You’ve heard it from your second-grade health teacher, meathead television doctors, your co-worker who got a shredded midsection—to lose fat, you have to be in a calorie deficit.
So you take that advice, you calculate your calorie intake, and even figure out macros. How do you then transfer all those numbers to real life? How do you build a balanced meal that hits your macros?
Well, the following four steps are what I do and think about every time I’m building a meal for myself or a client.
1. Start Building Every Meal With Lean Protein
I’ve spoken about this ad nauseam but protein should be your best friend when your calories are restricted. You don’t have to be chugging a gallon of milk a day but protein should still be a big part of your life because it:
- Protects you from losing muscle and/or helps build some (even when losing fat) if you’re a beginner trainee.1
- Controls hunger pangs because it’s the most satiating macronutrient of the three (protein, carbohydrate, fat).2
- Has the highest thermic effect of feeding. Protein has a thermic effect of 20-30 percent. This means that your metabolic rate will increase by 20-30 percent due to the energy cost of protein digestion.3
So make sure to start each meal by picking any lean protein food source. This could be turkey breast, chicken breast, lean red meat, white fish, low or nonfat cottage cheese, milk, Greek yogurt, etc.
Now open your fridge, grab a protein shake, and let’s continue.
2. Include Nonstarchy, Fibrous Veggies and/or Fruits
Most of us know fruits and vegetables are good for us, but we file this information under “Things We Know and Choose to Ignore ‘coz Fuck That. Gimme That Snickers Bar.”
So we probably shouldn’t be surprised by the fact that fewer than a quarter of Americans consume the recommended minimum of five servings of fruit and vegetables each day.4
However, as I said in the 6 lifestyle changes to lose weight article, when calories go down food volume should go up. This means choosing high volume, lower calorie density, high fiber content, and water-rich fruits & veggies have more benefits than Cosmo has freaky sex tips.
3. Include More Carbs (if it fits your calorie budget)
Some mindless muppet keto zealot will blurt out something like:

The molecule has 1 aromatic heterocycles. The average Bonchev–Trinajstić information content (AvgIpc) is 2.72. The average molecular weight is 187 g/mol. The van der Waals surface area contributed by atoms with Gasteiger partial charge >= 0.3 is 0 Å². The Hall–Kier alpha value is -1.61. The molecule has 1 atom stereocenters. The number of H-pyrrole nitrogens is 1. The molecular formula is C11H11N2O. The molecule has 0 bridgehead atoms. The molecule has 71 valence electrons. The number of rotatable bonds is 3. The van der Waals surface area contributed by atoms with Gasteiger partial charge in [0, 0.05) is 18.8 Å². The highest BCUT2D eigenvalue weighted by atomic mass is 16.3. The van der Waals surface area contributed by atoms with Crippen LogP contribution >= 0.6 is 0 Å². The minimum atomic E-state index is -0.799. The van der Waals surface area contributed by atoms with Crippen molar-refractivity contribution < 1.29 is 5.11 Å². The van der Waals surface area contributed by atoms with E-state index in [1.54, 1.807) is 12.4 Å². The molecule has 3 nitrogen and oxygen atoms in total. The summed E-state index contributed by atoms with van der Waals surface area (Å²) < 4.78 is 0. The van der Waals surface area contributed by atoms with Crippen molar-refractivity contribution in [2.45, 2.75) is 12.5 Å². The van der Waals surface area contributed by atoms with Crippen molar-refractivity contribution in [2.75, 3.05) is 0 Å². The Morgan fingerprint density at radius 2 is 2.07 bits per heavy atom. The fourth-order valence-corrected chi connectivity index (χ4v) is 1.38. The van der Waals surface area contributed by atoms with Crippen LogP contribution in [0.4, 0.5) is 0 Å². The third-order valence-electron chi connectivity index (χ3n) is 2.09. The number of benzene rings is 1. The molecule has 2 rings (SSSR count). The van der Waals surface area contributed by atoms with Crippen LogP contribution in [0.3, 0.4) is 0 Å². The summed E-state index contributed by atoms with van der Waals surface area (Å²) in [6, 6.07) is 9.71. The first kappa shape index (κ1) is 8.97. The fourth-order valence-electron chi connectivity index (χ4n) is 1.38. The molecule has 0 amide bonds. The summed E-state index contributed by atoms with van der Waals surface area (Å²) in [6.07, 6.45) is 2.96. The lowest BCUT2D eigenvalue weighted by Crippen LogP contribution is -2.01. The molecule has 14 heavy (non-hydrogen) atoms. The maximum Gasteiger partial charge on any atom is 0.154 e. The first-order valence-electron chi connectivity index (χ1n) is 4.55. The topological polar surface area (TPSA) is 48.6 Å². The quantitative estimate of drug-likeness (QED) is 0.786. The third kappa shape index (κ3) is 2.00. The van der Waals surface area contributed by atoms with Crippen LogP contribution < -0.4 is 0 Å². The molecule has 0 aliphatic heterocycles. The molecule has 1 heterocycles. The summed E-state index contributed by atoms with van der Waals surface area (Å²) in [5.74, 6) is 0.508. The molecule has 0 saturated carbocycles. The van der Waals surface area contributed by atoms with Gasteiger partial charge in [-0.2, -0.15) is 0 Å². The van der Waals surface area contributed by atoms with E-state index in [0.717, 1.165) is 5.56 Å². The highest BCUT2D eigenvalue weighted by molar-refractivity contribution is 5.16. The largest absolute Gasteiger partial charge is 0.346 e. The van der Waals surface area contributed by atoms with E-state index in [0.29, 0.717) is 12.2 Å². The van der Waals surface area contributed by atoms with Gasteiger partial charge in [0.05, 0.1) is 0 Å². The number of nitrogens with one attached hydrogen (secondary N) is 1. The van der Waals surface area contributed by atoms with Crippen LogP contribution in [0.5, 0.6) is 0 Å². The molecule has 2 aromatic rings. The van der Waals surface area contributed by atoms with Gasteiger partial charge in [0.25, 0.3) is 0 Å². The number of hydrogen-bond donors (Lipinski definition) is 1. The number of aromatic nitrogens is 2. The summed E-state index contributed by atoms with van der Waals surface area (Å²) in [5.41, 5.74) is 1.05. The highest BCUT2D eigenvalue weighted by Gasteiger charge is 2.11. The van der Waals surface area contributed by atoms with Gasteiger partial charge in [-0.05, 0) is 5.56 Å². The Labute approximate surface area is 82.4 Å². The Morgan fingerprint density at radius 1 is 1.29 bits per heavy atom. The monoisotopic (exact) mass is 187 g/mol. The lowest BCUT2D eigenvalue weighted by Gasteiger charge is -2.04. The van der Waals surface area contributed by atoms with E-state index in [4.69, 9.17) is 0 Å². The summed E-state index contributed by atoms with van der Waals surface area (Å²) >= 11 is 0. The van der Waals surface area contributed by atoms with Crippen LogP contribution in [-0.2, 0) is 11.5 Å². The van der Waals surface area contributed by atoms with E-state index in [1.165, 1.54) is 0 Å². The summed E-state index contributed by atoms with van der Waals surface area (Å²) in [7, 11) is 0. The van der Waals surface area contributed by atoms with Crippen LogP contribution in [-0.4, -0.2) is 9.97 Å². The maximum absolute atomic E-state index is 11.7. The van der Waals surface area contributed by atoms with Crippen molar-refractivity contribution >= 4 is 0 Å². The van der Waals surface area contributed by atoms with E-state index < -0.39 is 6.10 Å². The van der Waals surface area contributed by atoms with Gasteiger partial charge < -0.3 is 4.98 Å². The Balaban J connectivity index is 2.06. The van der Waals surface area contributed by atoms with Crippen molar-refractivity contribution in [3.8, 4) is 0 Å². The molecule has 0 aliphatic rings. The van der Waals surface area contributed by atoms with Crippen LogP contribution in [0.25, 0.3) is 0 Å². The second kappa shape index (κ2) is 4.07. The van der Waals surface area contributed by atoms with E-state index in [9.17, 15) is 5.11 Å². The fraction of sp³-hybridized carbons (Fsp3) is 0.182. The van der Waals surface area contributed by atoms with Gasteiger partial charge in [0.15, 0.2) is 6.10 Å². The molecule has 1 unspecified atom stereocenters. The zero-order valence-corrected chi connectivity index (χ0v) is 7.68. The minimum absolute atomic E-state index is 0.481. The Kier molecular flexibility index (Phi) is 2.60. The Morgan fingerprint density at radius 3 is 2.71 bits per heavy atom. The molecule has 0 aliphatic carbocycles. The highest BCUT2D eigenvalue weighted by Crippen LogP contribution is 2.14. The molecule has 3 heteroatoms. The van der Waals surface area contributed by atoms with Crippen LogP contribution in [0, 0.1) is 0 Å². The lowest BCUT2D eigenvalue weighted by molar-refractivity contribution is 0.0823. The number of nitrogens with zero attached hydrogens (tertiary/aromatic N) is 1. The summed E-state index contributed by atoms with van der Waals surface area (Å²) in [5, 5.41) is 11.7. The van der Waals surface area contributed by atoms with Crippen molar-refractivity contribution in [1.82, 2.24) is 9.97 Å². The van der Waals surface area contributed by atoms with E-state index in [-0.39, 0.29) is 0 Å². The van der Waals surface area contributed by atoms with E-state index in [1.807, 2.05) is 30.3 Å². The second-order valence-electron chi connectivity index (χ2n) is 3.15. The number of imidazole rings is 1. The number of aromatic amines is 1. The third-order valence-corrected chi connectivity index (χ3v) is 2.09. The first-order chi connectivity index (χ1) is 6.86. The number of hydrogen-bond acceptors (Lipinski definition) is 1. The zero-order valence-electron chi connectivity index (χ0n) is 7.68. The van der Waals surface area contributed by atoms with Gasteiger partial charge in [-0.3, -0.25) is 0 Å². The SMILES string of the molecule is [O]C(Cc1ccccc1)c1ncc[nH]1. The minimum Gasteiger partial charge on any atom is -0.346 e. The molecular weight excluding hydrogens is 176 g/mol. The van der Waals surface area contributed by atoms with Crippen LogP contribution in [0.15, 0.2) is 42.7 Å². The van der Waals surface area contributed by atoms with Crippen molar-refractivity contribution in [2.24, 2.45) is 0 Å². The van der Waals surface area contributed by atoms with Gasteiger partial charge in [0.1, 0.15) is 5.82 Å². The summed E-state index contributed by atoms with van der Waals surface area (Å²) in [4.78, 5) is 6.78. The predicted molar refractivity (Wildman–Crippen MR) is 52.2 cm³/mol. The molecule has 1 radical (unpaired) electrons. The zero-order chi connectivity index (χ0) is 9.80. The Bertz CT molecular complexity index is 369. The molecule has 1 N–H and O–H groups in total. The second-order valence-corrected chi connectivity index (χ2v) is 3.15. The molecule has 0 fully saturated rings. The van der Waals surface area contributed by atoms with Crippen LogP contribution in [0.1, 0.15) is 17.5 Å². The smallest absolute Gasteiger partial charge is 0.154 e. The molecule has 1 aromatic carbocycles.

“We can live without carbohydrates. It’s non-essential. Carbs are fast-acting poison!”
As nutrition researcher Alan Aragon noted, let’s not confuse essentiality with optimality. Just because you can survive with one kidney doesn’t mean it’s optimal.
When losing fat, your goal is to maximize gym performance to build/preserve muscle & strength, increase dietary adherence, and promote health. Cutting the body’s primary energy source from your diet is the opposite of that. It’s wacky bullshit that makes your diet a deprivation diet.
Total calories in vs calories out is what matters for fat loss—not carbs or fat. The rates of fat loss on low-carb or low-fat diets are the same when calories and protein are matched, found the 2018 meta-analysis5:
So if you like carbohydrates, go ahead and include more of them into your meal. It won’t affect fat loss if total calories are right. Life is more fun with carbs.
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4. Add In Some Fat (if it fits your calorie budget)
Fat is the most calorically dense macronutrient of the three (9 calories/gram). But it also makes food friggn’ delicious and it’s crucial for normal hormone function. So if you want, you can add some seeds, nuts, avocado, oils, etc.
As long as it fits, yep you guessed it right—your daily calorie budget and/or doesn’t displace calories for protein, you’re good.
Now that all the wimps are gone, let’s see the practical recommendations for building a macro-friendly, balanced meal:
Most people have been on a diet. I assume you’ve been on one too. So what happened? Why aren’t we all shredded to the bones with so many different diets floating around?
Because we can’t stick to them. They’re too rigid. Overly restrictive. They suck the fun out of food and our lives.
Follow the above tips and you won’t be chasing some magic voodoo macro ratios. Every meal will be balanced. Enjoyable. Containing foods that you love. Foods that love you back (except for the spinach. It tastes like an ashtray & it hates you).
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